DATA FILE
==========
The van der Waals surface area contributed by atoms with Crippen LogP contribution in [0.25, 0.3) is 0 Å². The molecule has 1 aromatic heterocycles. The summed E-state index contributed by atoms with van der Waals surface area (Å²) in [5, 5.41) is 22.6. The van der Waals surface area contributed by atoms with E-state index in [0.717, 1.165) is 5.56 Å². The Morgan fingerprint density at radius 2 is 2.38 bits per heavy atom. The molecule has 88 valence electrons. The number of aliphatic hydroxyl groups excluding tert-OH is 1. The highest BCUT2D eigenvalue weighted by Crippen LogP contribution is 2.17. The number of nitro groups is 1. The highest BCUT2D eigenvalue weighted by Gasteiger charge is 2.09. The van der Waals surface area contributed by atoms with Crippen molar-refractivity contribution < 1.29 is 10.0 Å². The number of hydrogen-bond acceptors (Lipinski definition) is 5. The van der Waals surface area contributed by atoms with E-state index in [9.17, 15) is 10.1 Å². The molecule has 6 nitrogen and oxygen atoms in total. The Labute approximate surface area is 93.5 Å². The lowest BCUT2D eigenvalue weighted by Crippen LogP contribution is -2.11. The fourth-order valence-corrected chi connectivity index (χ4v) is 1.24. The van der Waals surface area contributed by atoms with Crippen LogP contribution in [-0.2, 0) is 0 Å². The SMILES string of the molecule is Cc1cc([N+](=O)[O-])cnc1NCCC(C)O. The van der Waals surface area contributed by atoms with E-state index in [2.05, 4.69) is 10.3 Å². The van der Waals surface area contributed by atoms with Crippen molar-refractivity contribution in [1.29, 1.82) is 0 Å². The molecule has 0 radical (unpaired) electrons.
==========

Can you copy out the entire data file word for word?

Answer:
The van der Waals surface area contributed by atoms with Crippen LogP contribution in [0.25, 0.3) is 0 Å². The molecule has 1 aromatic heterocycles. The summed E-state index contributed by atoms with van der Waals surface area (Å²) in [5, 5.41) is 22.6. The van der Waals surface area contributed by atoms with E-state index in [0.717, 1.165) is 5.56 Å². The Morgan fingerprint density at radius 2 is 2.38 bits per heavy atom. The molecule has 88 valence electrons. The number of aliphatic hydroxyl groups excluding tert-OH is 1. The highest BCUT2D eigenvalue weighted by Crippen LogP contribution is 2.17. The number of nitro groups is 1. The highest BCUT2D eigenvalue weighted by Gasteiger charge is 2.09. The van der Waals surface area contributed by atoms with Crippen molar-refractivity contribution < 1.29 is 10.0 Å². The number of hydrogen-bond acceptors (Lipinski definition) is 5. The van der Waals surface area contributed by atoms with E-state index in [9.17, 15) is 10.1 Å². The molecule has 6 nitrogen and oxygen atoms in total. The Labute approximate surface area is 93.5 Å². The lowest BCUT2D eigenvalue weighted by Crippen LogP contribution is -2.11. The fourth-order valence-corrected chi connectivity index (χ4v) is 1.24. The van der Waals surface area contributed by atoms with Crippen LogP contribution in [-0.2, 0) is 0 Å². The SMILES string of the molecule is Cc1cc([N+](=O)[O-])cnc1NCCC(C)O. The van der Waals surface area contributed by atoms with E-state index in [2.05, 4.69) is 10.3 Å². The van der Waals surface area contributed by atoms with Crippen molar-refractivity contribution in [1.29, 1.82) is 0 Å². The molecule has 0 radical (unpaired) electrons.